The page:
New England Boat Show’s future in jeopardy

BOSTON – The New England Boat Show (NEBS) may be forced to close its doors after 2006 absent immediate state legislative intervention, the Massachusetts Marine Trades Association reported in a statement today.

The show is crucial to the Massachusetts boating industry, which contributes nearly $2 billion annually to Commonwealth coffers and employs over 27,000 men and women, the association stated. Additionally, a majority of NEBS exhibitors trace over 50 percent of their annual sales to this event, which is in its 50th and potentially final year.

The reason for the potential closure is that NEBS is presently without a home for 2007 and beyond. While the $800 million taxpayer-funded Boston Convention and Exhibition Center sits all but empty, the NEBS has for years been forced to turn away hundreds of marine businesses seeking the opportunity to exhibit at the show for lack of space at the Bayside Exhibition Center. Present circumstances will forever preclude these businesses from participating in a Boston-based winter boat show, as the NEBS is forbidden by law to move to the BCEC, which is the only venue in the city able to accommodate existing and potential exhibitors, according to the association.

The trade association said the solution lies with the Massachusetts Legislature and House Bill 4493, which would amend the 1997 BCEC enabling act’s provision that precludes the hosting of publicly-attended gate shows at the facility. Ten years ago the Seaport District neighborhood was concerned about parking and traffic associated with gate shows, which allow visitors to purchase their tickets “at the door.”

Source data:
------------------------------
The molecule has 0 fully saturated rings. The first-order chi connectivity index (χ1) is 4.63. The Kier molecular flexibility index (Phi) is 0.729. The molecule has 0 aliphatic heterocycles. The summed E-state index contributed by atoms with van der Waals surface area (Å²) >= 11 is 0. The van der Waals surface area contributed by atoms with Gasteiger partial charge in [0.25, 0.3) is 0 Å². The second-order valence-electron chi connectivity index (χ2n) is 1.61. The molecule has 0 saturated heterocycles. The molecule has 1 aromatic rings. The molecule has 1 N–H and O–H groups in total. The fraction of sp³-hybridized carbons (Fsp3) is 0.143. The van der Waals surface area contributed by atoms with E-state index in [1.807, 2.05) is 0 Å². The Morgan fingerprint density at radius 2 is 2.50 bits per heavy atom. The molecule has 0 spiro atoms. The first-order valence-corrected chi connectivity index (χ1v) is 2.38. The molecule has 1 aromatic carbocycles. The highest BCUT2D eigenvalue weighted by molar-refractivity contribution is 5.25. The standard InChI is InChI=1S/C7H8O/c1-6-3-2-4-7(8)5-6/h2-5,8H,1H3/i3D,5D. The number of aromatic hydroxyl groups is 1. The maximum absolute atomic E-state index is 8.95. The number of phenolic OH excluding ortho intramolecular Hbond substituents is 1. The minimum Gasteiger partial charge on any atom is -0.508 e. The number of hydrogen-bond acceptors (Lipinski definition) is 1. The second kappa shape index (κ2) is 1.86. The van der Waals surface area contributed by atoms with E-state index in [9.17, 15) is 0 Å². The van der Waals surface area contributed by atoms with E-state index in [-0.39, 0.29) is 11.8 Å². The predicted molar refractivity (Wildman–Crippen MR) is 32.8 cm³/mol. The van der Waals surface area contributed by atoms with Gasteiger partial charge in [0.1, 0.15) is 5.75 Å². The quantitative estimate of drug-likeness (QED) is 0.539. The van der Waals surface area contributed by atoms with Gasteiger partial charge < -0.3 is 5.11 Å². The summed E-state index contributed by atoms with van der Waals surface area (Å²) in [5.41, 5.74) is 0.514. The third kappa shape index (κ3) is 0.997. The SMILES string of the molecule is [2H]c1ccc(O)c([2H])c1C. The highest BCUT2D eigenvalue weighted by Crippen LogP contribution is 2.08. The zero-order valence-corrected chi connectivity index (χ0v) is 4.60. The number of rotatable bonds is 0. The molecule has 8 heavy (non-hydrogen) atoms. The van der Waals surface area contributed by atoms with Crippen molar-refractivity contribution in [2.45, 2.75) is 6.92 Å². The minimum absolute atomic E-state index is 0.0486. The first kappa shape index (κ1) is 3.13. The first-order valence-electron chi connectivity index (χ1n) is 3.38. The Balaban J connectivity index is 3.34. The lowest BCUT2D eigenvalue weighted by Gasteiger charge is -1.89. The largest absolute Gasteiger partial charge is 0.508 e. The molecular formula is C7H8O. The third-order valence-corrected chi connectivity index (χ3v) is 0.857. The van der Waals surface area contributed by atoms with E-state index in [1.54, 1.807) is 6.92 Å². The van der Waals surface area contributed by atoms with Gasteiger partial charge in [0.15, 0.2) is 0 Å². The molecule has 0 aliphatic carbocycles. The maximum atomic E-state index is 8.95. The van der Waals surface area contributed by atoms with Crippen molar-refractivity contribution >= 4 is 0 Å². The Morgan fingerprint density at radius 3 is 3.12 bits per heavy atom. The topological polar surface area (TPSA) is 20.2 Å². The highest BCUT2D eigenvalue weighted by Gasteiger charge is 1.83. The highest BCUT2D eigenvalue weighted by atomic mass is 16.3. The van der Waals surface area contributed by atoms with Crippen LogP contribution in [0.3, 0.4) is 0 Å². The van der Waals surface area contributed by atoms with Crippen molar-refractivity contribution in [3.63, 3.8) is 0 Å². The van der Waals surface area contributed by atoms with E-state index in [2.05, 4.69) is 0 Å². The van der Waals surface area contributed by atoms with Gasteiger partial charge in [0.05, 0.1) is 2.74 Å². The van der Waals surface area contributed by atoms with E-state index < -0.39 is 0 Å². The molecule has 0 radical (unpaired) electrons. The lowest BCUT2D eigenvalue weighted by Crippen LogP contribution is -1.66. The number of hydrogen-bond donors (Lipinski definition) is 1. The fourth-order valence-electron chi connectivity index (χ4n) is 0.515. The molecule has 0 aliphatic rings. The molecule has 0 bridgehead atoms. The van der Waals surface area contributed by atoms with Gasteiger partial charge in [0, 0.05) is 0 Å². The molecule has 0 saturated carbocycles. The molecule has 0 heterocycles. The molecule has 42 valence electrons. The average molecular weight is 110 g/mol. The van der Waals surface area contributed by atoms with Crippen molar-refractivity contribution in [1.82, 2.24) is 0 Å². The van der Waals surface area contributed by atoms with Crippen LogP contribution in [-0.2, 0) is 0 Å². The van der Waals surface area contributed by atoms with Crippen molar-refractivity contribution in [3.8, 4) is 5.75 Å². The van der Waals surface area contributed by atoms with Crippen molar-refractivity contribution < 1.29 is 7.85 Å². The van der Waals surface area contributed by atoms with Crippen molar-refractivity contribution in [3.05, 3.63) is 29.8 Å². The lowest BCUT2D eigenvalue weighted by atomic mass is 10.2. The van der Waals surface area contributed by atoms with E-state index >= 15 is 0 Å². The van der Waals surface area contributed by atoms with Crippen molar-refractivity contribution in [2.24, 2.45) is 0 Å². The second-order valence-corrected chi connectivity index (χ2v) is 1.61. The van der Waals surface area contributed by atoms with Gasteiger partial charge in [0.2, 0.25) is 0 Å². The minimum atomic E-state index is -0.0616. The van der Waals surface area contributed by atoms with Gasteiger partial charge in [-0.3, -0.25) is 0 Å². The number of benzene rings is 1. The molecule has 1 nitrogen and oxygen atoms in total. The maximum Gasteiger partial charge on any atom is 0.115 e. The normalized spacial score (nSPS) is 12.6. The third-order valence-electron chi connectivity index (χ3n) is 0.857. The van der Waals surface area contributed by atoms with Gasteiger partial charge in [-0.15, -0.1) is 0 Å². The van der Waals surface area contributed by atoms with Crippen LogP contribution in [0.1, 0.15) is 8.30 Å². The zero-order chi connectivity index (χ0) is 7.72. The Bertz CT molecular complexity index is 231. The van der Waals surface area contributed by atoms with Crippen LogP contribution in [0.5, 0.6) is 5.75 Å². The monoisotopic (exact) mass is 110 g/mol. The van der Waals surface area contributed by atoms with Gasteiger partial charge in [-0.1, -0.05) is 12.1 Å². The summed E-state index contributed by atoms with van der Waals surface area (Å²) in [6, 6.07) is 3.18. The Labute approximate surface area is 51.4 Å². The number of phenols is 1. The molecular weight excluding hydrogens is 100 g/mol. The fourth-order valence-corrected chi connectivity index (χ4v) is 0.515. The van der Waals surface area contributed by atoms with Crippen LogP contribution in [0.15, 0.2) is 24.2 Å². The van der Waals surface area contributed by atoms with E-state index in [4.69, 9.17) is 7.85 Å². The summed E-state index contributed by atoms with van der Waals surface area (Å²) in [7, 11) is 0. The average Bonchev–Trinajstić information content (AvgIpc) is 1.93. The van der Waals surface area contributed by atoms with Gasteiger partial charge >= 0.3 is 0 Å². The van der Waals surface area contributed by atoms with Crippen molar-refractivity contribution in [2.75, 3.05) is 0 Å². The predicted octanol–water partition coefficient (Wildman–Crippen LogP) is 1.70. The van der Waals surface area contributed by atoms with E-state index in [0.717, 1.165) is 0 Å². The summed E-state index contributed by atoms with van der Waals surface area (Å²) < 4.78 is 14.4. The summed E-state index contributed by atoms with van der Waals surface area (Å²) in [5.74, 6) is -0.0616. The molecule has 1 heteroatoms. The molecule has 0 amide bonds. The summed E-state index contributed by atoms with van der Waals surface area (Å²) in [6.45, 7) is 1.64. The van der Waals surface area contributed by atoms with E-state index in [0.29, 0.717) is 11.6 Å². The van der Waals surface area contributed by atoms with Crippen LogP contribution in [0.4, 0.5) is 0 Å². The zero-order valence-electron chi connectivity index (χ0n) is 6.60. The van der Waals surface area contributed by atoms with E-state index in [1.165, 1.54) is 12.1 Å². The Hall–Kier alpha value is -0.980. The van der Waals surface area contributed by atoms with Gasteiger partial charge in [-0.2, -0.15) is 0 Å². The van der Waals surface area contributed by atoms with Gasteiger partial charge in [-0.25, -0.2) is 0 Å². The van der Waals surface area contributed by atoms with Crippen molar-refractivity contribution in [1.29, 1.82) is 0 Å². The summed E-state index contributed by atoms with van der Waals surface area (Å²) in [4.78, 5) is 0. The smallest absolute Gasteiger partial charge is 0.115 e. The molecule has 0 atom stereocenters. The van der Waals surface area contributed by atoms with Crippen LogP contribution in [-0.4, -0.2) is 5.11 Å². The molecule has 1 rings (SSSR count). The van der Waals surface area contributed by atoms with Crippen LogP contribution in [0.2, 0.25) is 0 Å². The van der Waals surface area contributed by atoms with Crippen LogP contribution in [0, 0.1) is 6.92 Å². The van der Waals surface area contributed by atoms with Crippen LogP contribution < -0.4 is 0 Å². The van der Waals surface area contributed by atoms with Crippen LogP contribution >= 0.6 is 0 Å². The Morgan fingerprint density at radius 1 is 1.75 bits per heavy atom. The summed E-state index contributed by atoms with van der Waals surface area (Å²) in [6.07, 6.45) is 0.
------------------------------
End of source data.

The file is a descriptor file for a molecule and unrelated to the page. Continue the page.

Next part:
Yet within the past decade, tens of billions of nationwide taxpayer dollars have been invested in the Big Dig to improve downtown Boston traffic patterns and revitalize the economic growth of the Seaport District, including the $800 million statewide taxpayer-funded BCEC, the association reported.

“Legislative inaction shuns these investments and risks the livelihoods of the majority of the Massachusetts marine industry, despite the best efforts of several members of the Legislative Boating Caucus, including lead sponsor Representative Paul Kujowski of Webster and Chairman Anthony J. Verga of Gloucester, to move forward HB4493,” the association said in its statement.

The trade association said the City of Boston and the Seaport District alone would reap dramatic economic benefits from an expanded NEBS at the new BCEC by doubling the number of exhibitors, increasing space available to current exhibitors and generating far more “heads on beds” at area hotels by attracting more show goers and more marine manufacturers supporting the event.

“The NEBS is poised to be a world class marine industry event if hosted at the taxpayer-funded BCEC,” stated the trade association. “The entire Commonwealth would benefit greatly from the NEBS finding a home at the BCEC: small businesses based beyond Boston, including Western Massachusetts and the Cape and Islands, would be given the opportunity to exhibit at the show and to enjoy their economic investments in the City of Boston through tax dollars directed at the Big Dig and BCEC construction and related salaries.

“Opening the BCEC to the New England Boat Show will not only help hundreds of Massachusetts businesses, it will keep good jobs in Massachusetts through the patronization of the BCEC, a facility built with and funded by our tax dollars. Passage of HB4153 would be a win-win situation for the Commonwealth, its citizens and business owners.”

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